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Please use this identifier to cite or link to this item: http://arks.princeton.edu/ark:/88435/dsp01nz806254t
Title: Toward Zero-Shot Action Recognition for Video Moment Localization
Authors: McCaffrey, Ryan
Advisors: Russakovsky, Olga
Department: Computer Science
Class Year: 2019
Abstract: Over the last two years, computer vision (CV) research has put more focus on the task of video moment localization using natural language queries: given a free-form language description of an action and an untrimmed video clip, the goal is to retrieve the moment in the video that best corresponds to the given action description. A current challenge in the task, and in CV more generally, is being able to understand action descriptions that are either unseen or seen infrequently during training time. A long tail of complex action descriptions offers an opportunity for compositional analysis of the underlying structures of these descriptions, but existing architectures lack the logic to perform this analysis. Instead, while current architectures in video moment localization attempt to leverage language structures, they do so in ways that statically prevent the models from adapting to the varying structures of the input language. In this work, I provide three major contributions. I first show that current approaches towards the video moment retrieval task fail to correctly understand actions that are unseen or seen infrequently during training time. My second contribution takes an existing dataset for video moment localization, the Distinct Describable Moments (DiDeMo) dataset, and offers a new zero-shot split that highlights existing models’ deteriorated performances in zero-shot environments. Finally, I look to build a multimodal attention network that adapts to the dynamic structures of given language queries, and I show competitive performance on the DiDeMo and zero-shot DiDeMo datasets when compared to existing state-of-the-art models.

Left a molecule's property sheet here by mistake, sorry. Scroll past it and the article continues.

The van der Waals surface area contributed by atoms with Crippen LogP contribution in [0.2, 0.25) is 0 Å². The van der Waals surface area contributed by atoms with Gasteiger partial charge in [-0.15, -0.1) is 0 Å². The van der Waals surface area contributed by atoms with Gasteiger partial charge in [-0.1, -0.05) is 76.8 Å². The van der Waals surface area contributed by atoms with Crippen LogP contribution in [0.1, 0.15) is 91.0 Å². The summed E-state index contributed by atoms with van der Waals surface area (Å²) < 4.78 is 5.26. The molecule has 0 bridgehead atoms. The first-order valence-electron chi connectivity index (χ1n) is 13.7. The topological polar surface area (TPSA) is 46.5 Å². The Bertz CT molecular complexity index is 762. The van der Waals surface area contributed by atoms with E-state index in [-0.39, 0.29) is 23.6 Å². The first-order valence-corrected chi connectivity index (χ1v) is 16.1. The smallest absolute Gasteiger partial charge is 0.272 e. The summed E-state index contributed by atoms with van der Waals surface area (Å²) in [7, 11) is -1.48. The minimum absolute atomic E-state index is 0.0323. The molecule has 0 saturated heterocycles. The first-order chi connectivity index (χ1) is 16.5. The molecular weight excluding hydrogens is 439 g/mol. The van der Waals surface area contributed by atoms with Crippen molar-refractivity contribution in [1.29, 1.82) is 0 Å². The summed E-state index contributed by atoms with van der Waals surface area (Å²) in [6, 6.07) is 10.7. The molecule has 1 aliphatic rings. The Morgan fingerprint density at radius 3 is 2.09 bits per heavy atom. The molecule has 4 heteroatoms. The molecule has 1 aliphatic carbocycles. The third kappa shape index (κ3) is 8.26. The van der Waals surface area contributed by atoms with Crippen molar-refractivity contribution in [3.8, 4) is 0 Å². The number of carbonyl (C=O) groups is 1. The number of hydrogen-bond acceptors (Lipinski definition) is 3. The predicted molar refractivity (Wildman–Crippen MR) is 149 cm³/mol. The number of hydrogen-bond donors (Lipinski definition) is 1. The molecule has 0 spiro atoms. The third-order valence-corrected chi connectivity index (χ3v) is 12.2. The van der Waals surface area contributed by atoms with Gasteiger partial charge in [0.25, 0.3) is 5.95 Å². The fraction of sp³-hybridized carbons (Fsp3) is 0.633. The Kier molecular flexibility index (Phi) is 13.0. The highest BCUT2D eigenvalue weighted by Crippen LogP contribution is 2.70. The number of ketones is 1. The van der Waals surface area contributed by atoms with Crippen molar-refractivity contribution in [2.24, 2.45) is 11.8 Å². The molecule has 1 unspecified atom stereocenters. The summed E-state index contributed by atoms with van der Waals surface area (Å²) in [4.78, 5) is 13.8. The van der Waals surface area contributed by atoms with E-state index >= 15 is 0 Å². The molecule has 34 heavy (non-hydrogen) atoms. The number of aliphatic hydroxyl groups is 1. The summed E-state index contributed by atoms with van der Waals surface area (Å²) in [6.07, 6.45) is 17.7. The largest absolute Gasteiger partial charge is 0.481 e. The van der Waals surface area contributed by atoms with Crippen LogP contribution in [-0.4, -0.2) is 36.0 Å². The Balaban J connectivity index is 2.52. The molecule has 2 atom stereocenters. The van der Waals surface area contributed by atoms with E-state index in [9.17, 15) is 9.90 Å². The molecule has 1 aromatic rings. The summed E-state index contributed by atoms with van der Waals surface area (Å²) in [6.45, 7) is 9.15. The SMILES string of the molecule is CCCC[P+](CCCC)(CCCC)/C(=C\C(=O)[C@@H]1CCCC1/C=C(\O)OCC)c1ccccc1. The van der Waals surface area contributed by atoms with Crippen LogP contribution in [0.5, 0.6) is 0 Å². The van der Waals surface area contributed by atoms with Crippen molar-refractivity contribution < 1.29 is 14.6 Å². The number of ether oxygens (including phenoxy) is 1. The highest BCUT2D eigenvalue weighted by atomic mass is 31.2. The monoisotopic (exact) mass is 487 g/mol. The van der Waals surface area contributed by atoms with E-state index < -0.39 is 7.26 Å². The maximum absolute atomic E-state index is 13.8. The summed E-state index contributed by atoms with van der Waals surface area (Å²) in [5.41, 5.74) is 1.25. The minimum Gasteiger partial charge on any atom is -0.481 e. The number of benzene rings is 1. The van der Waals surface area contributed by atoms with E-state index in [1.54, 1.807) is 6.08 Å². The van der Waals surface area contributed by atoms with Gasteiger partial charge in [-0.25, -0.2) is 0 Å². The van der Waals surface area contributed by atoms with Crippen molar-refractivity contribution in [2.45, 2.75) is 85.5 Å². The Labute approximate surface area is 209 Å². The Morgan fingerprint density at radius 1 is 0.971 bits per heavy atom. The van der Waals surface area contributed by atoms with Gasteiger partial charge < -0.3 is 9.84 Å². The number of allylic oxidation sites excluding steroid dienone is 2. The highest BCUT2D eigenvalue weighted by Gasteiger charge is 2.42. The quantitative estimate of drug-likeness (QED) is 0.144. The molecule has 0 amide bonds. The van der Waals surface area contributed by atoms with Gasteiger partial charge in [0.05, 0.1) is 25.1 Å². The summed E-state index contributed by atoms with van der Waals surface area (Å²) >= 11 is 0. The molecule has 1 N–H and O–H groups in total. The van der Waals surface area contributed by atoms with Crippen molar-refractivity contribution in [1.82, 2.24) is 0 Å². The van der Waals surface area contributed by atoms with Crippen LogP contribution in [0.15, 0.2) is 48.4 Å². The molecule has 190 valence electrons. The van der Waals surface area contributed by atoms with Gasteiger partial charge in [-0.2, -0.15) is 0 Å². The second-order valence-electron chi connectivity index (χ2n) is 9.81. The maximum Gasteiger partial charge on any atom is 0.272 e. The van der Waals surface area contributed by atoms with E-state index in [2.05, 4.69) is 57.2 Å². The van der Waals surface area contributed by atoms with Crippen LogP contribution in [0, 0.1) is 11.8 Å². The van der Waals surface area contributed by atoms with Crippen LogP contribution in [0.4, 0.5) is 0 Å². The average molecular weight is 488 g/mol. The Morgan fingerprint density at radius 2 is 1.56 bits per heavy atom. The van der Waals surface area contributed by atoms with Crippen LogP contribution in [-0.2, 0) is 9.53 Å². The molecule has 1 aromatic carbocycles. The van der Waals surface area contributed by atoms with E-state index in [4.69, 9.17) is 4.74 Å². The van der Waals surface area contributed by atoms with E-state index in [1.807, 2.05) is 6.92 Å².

URI: http://arks.princeton.edu/ark:/88435/dsp01nz806254t
Type of Material: Princeton University Senior Theses
Language: en
Appears in Collections:Computer Science, 1988-2019

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